Self Defense Laws

Georgia

June 1, 2012

Reference: Georgia Revised Statutes Title 13A Criminal Code
This section contain excerpts of this states revised statutes as they pertain to self defense laws.

Weapons Laws

  • Still looking for laws on this – As far as we know there are no prohibitions.

Defense Laws

  • 16-3-21
    (a) A person is justified in threatening or using force against another when and to the extent that he or she reasonably believes that such threat or force is necessary to defend himself or herself or a third person against such other’s imminent use of unlawful force; however, except as provided in Code Section 16-3-23, a person is justified in using force which is intended or likely to cause death or great bodily harm only if he or she reasonably believes that such force is necessary to prevent death or great bodily injury to himself or herself or a third person or to prevent the commission of a forcible felony.
    (b) A person is not justified in using force under the circumstances specified in subsection (a) of this Code section if he:
    (1) Initially provokes the use of force against himself with the intent to use such force as an excuse to inflict bodily harm upon the assailant;
    (2) Is attempting to commit, committing, or fleeing after the commission or attempted commission of a felony; or
    (3) Was the aggressor or was engaged in a combat by agreement unless he withdraws from the encounter and effectively communicates to such other person his intent to do so and the other, notwithstanding, continues or threatens to continue the use of unlawful force.
    (c) Any rule, regulation, or policy of any agency of the state or any ordinance, resolution, rule, regulation, or policy of any county, municipality, or other political subdivision of the state which is in conflict with this Code section shall be null, void, and of no force and effect.
    (d) In a prosecution for murder or manslaughter, if a defendant raises as a defense a justification provided by subsection (a) of this Code section, the defendant, in order to establish the defendant’s reasonable belief that the use of force or deadly force was immediately necessary, may be permitted to offer:
    (1) Relevant evidence that the defendant had been the victim of acts of family violence or child abuse committed by the deceased, as such acts are described in Code Sections 19-13-1 and 19-15-1, respectively; and
    (2) Relevant expert testimony regarding the condition of the mind of the defendant at the time of the offense, including those relevant facts and circumstances relating to the family violence or child abuse that are the bases of the expert’s opinion.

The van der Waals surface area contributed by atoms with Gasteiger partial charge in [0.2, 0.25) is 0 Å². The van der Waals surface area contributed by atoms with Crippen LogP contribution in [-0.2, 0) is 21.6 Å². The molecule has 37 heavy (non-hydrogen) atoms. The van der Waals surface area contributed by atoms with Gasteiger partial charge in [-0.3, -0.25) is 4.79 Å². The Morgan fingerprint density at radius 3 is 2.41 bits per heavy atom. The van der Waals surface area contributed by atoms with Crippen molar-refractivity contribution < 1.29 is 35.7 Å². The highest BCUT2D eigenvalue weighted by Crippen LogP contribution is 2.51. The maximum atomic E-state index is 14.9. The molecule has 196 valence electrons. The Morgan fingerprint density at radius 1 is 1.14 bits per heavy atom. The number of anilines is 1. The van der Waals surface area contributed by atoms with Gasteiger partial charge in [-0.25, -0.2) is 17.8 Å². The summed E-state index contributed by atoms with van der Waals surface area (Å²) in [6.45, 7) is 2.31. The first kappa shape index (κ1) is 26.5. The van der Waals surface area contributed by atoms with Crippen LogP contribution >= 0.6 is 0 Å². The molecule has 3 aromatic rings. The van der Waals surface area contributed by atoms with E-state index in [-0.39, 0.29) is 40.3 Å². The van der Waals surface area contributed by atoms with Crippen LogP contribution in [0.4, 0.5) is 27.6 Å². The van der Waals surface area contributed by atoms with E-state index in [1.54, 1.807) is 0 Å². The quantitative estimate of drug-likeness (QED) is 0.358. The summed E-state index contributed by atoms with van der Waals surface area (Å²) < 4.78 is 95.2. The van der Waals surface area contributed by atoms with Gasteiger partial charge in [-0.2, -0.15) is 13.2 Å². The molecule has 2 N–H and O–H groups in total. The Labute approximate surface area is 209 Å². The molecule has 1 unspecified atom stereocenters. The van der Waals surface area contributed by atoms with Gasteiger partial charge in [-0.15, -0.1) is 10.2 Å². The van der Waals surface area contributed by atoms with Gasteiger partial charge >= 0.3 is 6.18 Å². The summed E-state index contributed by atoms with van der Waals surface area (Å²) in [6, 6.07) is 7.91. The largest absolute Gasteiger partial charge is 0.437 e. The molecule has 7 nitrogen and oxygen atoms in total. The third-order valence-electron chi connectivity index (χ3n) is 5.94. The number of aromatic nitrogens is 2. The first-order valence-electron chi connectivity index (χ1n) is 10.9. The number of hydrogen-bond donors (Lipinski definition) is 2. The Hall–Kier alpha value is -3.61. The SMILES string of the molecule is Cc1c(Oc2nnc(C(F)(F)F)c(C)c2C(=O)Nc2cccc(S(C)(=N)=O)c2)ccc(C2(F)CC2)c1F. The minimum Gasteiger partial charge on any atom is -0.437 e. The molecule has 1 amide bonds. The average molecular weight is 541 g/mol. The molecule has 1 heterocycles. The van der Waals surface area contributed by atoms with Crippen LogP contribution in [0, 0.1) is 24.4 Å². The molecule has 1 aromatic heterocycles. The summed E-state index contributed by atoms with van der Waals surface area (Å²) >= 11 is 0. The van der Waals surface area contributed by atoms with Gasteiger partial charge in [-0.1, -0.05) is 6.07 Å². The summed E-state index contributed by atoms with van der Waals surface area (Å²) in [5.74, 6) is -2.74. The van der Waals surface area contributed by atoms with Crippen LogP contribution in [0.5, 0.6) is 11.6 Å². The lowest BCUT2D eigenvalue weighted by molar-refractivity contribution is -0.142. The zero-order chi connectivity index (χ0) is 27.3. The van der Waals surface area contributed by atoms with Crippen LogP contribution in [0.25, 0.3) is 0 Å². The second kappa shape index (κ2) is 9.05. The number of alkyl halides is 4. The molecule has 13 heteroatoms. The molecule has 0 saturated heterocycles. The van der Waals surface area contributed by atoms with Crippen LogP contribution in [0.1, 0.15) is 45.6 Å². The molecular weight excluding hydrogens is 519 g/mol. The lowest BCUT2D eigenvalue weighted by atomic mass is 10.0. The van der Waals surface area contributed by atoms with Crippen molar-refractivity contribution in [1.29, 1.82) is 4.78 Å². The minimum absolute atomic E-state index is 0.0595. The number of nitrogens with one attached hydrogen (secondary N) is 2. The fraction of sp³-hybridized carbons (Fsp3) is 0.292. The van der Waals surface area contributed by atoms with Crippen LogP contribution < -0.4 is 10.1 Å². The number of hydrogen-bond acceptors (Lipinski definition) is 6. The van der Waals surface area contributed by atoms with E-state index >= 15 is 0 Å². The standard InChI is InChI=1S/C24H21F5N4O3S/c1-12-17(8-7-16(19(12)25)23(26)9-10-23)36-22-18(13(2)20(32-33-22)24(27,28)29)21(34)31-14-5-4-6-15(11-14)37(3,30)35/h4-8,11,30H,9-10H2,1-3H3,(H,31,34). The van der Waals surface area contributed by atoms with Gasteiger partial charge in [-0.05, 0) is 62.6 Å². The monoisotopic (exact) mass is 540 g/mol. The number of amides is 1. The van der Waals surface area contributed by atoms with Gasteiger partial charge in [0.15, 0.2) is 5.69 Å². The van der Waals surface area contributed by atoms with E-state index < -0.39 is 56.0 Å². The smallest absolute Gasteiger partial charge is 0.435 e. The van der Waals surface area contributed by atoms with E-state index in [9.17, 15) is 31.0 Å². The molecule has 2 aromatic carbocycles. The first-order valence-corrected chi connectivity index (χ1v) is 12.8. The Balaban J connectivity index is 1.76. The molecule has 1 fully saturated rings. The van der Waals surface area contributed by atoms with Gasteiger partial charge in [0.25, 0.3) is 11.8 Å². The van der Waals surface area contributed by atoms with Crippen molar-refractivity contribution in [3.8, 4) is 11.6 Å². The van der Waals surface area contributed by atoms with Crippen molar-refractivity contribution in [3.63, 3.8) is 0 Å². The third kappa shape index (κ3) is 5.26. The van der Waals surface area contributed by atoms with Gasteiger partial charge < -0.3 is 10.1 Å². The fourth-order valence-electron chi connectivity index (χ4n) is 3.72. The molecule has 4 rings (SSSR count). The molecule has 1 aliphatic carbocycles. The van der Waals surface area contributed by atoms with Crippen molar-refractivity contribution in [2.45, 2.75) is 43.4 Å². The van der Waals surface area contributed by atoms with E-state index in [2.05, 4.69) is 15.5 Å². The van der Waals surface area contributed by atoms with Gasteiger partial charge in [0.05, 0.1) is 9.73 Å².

• 16-3-23
    A person is justified in threatening or using force against another when and to the extent that he or she reasonably believes that such threat or force is necessary to prevent or terminate such other’s unlawful entry into or attack upon a habitation; however, such person is justified in the use of force which is intended or likely to cause death or great bodily harm only if:
    (1) The entry is made or attempted in a violent and tumultuous manner and he or she reasonably believes that the entry is attempted or made for the purpose of assaulting or offering personal violence to any person dwelling or being therein and that such force is necessary to prevent the assault or offer of personal violence;
    (2) That force is used against another person who is not a member of the family or household and who unlawfully and forcibly enters or has unlawfully and forcibly entered the residence and the person using such force knew or had reason to believe that an unlawful and forcible entry occurred; or
    (3) The person using such force reasonably believes that the entry is made or attempted for the purpose of committing a felony therein and that such force is necessary to prevent the commission of the felony.
  • 16-3-24.
    (a) A person is justified in threatening or using force against another when and to the extent that he reasonably believes that such threat or force is necessary to prevent or terminate such other’s trespass on or other tortious or criminal interference with real property other than a habitation or personal property:
    (1) Lawfully in his possession;
    (2) Lawfully in the possession of a member of his immediate family; or
    (3) Belonging to a person whose property he has a legal duty to protect.
    (b) The use of force which is intended or likely to cause death or great bodily harm to prevent trespass on or other tortious or criminal interference with real property other than a habitation or personal property is not justified unless the person using such force reasonably believes that it is necessary to prevent the commission of a forcible felony.

This site is a public service designed to answer questions that almost everyone has. I’m not a lawyer and have no intention to be one. If you have legal questions ask a lawyer – this is not legal advice. I am not liable for what you do after you read this information.

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